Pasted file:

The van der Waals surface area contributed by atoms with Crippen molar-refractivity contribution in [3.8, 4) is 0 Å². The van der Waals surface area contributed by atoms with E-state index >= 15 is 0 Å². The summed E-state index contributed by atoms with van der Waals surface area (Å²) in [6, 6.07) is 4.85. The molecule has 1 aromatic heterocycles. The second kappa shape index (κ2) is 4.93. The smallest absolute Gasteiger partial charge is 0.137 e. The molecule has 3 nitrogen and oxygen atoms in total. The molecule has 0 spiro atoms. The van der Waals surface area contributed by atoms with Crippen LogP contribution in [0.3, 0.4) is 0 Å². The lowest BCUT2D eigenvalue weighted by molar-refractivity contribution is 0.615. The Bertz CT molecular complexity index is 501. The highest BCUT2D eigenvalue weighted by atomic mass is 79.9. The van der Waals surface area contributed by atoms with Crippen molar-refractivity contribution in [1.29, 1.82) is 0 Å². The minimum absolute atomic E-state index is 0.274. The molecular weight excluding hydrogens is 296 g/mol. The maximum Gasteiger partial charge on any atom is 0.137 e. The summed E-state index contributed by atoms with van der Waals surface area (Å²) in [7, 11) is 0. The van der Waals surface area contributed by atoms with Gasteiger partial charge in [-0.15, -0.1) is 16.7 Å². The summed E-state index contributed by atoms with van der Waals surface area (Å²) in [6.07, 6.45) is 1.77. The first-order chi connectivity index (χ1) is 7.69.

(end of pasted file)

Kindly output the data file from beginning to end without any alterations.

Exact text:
The van der Waals surface area contributed by atoms with Crippen molar-refractivity contribution in [3.8, 4) is 0 Å². The van der Waals surface area contributed by atoms with E-state index >= 15 is 0 Å². The summed E-state index contributed by atoms with van der Waals surface area (Å²) in [6, 6.07) is 4.85. The molecule has 1 aromatic heterocycles. The second kappa shape index (κ2) is 4.93. The smallest absolute Gasteiger partial charge is 0.137 e. The molecule has 3 nitrogen and oxygen atoms in total. The molecule has 0 spiro atoms. The van der Waals surface area contributed by atoms with Crippen LogP contribution in [0.3, 0.4) is 0 Å². The lowest BCUT2D eigenvalue weighted by molar-refractivity contribution is 0.615. The Bertz CT molecular complexity index is 501. The highest BCUT2D eigenvalue weighted by atomic mass is 79.9. The van der Waals surface area contributed by atoms with Crippen molar-refractivity contribution in [1.29, 1.82) is 0 Å². The minimum absolute atomic E-state index is 0.274. The molecular weight excluding hydrogens is 296 g/mol. The maximum Gasteiger partial charge on any atom is 0.137 e. The summed E-state index contributed by atoms with van der Waals surface area (Å²) in [7, 11) is 0. The van der Waals surface area contributed by atoms with Gasteiger partial charge in [-0.15, -0.1) is 16.7 Å². The summed E-state index contributed by atoms with van der Waals surface area (Å²) in [6.07, 6.45) is 1.77. The first-order chi connectivity index (χ1) is 7.69.